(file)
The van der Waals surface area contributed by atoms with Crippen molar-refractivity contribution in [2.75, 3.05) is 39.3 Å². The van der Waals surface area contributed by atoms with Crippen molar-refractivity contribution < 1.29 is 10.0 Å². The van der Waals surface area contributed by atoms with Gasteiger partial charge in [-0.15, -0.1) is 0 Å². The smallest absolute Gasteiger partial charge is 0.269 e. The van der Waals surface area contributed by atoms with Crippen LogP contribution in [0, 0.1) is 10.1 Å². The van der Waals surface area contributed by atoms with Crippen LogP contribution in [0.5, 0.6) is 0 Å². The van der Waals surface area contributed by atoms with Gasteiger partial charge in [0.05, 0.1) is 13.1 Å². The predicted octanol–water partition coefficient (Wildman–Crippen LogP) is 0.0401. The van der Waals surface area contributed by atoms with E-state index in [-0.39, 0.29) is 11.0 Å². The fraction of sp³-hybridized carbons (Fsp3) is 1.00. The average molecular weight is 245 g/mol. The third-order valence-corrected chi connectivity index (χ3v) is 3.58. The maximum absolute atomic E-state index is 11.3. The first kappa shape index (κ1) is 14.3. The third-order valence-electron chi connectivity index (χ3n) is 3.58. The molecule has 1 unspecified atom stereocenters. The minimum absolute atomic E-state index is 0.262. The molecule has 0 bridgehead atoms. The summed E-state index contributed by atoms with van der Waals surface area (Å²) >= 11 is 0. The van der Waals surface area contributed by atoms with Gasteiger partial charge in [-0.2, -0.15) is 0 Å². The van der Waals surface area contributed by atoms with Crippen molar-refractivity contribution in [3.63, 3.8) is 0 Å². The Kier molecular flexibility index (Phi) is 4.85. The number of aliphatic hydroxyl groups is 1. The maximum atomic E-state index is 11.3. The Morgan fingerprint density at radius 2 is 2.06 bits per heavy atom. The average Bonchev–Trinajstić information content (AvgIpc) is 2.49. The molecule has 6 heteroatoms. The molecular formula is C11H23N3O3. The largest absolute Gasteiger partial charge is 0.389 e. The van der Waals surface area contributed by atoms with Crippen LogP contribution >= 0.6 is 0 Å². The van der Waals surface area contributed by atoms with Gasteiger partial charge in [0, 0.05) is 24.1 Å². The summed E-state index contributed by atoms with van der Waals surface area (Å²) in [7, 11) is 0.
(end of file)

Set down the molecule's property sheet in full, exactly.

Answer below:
The van der Waals surface area contributed by atoms with Crippen molar-refractivity contribution in [2.75, 3.05) is 39.3 Å². The van der Waals surface area contributed by atoms with Crippen molar-refractivity contribution < 1.29 is 10.0 Å². The van der Waals surface area contributed by atoms with Gasteiger partial charge in [-0.15, -0.1) is 0 Å². The smallest absolute Gasteiger partial charge is 0.269 e. The van der Waals surface area contributed by atoms with Crippen LogP contribution in [0, 0.1) is 10.1 Å². The van der Waals surface area contributed by atoms with Crippen LogP contribution in [0.5, 0.6) is 0 Å². The van der Waals surface area contributed by atoms with Gasteiger partial charge in [0.05, 0.1) is 13.1 Å². The predicted octanol–water partition coefficient (Wildman–Crippen LogP) is 0.0401. The van der Waals surface area contributed by atoms with E-state index in [-0.39, 0.29) is 11.0 Å². The fraction of sp³-hybridized carbons (Fsp3) is 1.00. The average molecular weight is 245 g/mol. The third-order valence-corrected chi connectivity index (χ3v) is 3.58. The maximum absolute atomic E-state index is 11.3. The first kappa shape index (κ1) is 14.3. The third-order valence-electron chi connectivity index (χ3n) is 3.58. The molecule has 1 unspecified atom stereocenters. The minimum absolute atomic E-state index is 0.262. The molecule has 0 bridgehead atoms. The summed E-state index contributed by atoms with van der Waals surface area (Å²) >= 11 is 0. The van der Waals surface area contributed by atoms with Gasteiger partial charge in [-0.2, -0.15) is 0 Å². The van der Waals surface area contributed by atoms with Crippen molar-refractivity contribution in [3.63, 3.8) is 0 Å². The Kier molecular flexibility index (Phi) is 4.85. The number of aliphatic hydroxyl groups is 1. The maximum atomic E-state index is 11.3. The Morgan fingerprint density at radius 2 is 2.06 bits per heavy atom. The average Bonchev–Trinajstić information content (AvgIpc) is 2.49. The molecule has 6 heteroatoms. The molecular formula is C11H23N3O3. The largest absolute Gasteiger partial charge is 0.389 e. The van der Waals surface area contributed by atoms with Crippen LogP contribution >= 0.6 is 0 Å². The van der Waals surface area contributed by atoms with Gasteiger partial charge in [0, 0.05) is 24.1 Å². The summed E-state index contributed by atoms with van der Waals surface area (Å²) in [7, 11) is 0.